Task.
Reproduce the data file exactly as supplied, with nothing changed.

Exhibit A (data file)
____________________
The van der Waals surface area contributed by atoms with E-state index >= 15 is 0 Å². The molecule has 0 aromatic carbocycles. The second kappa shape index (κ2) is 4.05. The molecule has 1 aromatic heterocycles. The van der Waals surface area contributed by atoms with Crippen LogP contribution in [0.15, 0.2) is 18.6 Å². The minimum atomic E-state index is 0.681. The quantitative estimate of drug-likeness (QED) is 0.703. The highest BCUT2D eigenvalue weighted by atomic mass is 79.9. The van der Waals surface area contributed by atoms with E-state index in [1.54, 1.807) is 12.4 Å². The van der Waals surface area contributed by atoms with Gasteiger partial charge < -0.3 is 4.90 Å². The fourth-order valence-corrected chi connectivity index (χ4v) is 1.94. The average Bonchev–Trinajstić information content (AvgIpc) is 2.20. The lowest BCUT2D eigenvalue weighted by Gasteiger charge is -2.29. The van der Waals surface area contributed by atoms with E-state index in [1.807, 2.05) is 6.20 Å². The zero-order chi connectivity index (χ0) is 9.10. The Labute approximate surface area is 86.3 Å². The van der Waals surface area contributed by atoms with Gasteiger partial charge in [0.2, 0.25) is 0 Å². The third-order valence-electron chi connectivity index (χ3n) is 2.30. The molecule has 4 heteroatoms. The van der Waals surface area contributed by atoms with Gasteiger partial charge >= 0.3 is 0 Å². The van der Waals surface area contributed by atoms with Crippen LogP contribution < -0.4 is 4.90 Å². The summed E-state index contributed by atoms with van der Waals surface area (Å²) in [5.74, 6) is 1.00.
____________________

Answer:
The van der Waals surface area contributed by atoms with E-state index >= 15 is 0 Å². The molecule has 0 aromatic carbocycles. The second kappa shape index (κ2) is 4.05. The molecule has 1 aromatic heterocycles. The van der Waals surface area contributed by atoms with Crippen LogP contribution in [0.15, 0.2) is 18.6 Å². The minimum atomic E-state index is 0.681. The quantitative estimate of drug-likeness (QED) is 0.703. The highest BCUT2D eigenvalue weighted by atomic mass is 79.9. The van der Waals surface area contributed by atoms with E-state index in [1.54, 1.807) is 12.4 Å². The van der Waals surface area contributed by atoms with Gasteiger partial charge < -0.3 is 4.90 Å². The fourth-order valence-corrected chi connectivity index (χ4v) is 1.94. The average Bonchev–Trinajstić information content (AvgIpc) is 2.20. The lowest BCUT2D eigenvalue weighted by Gasteiger charge is -2.29. The van der Waals surface area contributed by atoms with E-state index in [1.807, 2.05) is 6.20 Å². The zero-order chi connectivity index (χ0) is 9.10. The Labute approximate surface area is 86.3 Å². The van der Waals surface area contributed by atoms with Gasteiger partial charge in [0.2, 0.25) is 0 Å². The third-order valence-electron chi connectivity index (χ3n) is 2.30. The molecule has 4 heteroatoms. The van der Waals surface area contributed by atoms with Gasteiger partial charge >= 0.3 is 0 Å². The van der Waals surface area contributed by atoms with Crippen LogP contribution < -0.4 is 4.90 Å². The summed E-state index contributed by atoms with van der Waals surface area (Å²) in [5.74, 6) is 1.00.